Morphological effects on gas transport through poly(methylmethacrylate)-poly(dimethlysiloxane) graft copolymers and instrumentation for their synthesis and permeability characterization
Hoover, James Matthew
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During the past few years, studies involving the synthesis, characterization, and structure-property relations of especially well-defined or "model" block and graft copolymers have received increasing interest among academic and industrial communities. The well-defined nature of such polymers makes them ideal subjects for both fundamental studies and specialty polymer applications. This study addresses the synthesis and characterization of well-defined block and graft copolymers through the use of reactor systems and permeability instrumentation designed specifically for this purpose. The engineering design, construction, operation, and in some cases automation of the above instrumentation is discussed in detail. Examples of the synthesis and permeability characterization of several especially interesting multiphase graft and star block copolymers are provided to demonstrate the utility of the instrumentation described. The primary focus of this work has been to address the effects of varying degrees of microphase separation and morphological development on the physical properties of well-defined block and graft copolymers and their hydrogenated derivatives. The application of gas permeability as an especially sensitive probe of morphology in well-defined poly(methylmethacrylate) -poly(dimethylsiloxane) graft copolymers has been given special emphasis. The synthesis these graft copolymers has been accomplished by the copolymerization of model, methacrylate-functional, poly(dimethylsiloxane) CPDMS) "macromonomers" with methylmethacrylate, using conventional free-radical and novel anionic and group transfer techniques. These techniques are described and referenced with chemical characterization provided. The resulting graft copolymers have PDMS-modified surface and bulk morphologies that dominate particular physical property responses and provide for interesting structure-permeability studies. The characterization of these copolymers to demonstrate their well-defined nature has been performed with a focus on the application of gas permeability as an especially sensitive morphological probe. A review of the relevant literature is followed by detailed experimental procedures, a summary and discussion of results, and descriptive appendices. The appendices include details concerning the design, fabrication, and automation of instrumentation to perform volumetric, equilibrium sorption experiments and computer programs for the acquisition and analysis of permeability data.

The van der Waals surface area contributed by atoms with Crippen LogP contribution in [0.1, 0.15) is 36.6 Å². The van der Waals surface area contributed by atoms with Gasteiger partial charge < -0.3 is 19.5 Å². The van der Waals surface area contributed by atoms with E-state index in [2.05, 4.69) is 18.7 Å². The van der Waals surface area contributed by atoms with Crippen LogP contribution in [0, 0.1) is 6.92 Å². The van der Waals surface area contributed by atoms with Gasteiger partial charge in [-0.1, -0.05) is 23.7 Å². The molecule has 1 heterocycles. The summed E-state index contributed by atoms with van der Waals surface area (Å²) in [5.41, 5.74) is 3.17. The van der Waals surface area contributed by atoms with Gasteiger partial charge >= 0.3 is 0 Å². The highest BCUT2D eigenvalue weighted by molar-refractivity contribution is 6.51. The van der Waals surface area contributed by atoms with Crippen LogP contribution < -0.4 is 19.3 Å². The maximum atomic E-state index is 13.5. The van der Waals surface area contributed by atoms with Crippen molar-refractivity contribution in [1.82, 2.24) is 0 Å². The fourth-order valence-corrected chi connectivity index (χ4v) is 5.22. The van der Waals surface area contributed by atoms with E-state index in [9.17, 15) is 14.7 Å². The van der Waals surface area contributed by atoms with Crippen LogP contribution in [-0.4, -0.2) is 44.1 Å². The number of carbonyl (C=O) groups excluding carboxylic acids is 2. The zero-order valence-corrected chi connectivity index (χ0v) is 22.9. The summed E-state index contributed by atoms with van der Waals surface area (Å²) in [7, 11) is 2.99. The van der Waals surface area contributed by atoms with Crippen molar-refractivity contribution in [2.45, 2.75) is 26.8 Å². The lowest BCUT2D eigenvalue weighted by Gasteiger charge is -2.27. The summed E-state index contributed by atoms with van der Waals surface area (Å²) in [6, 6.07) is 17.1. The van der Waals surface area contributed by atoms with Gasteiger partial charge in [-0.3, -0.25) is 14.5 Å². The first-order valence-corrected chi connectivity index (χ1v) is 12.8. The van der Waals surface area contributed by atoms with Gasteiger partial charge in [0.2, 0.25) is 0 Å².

- Doctoral Dissertations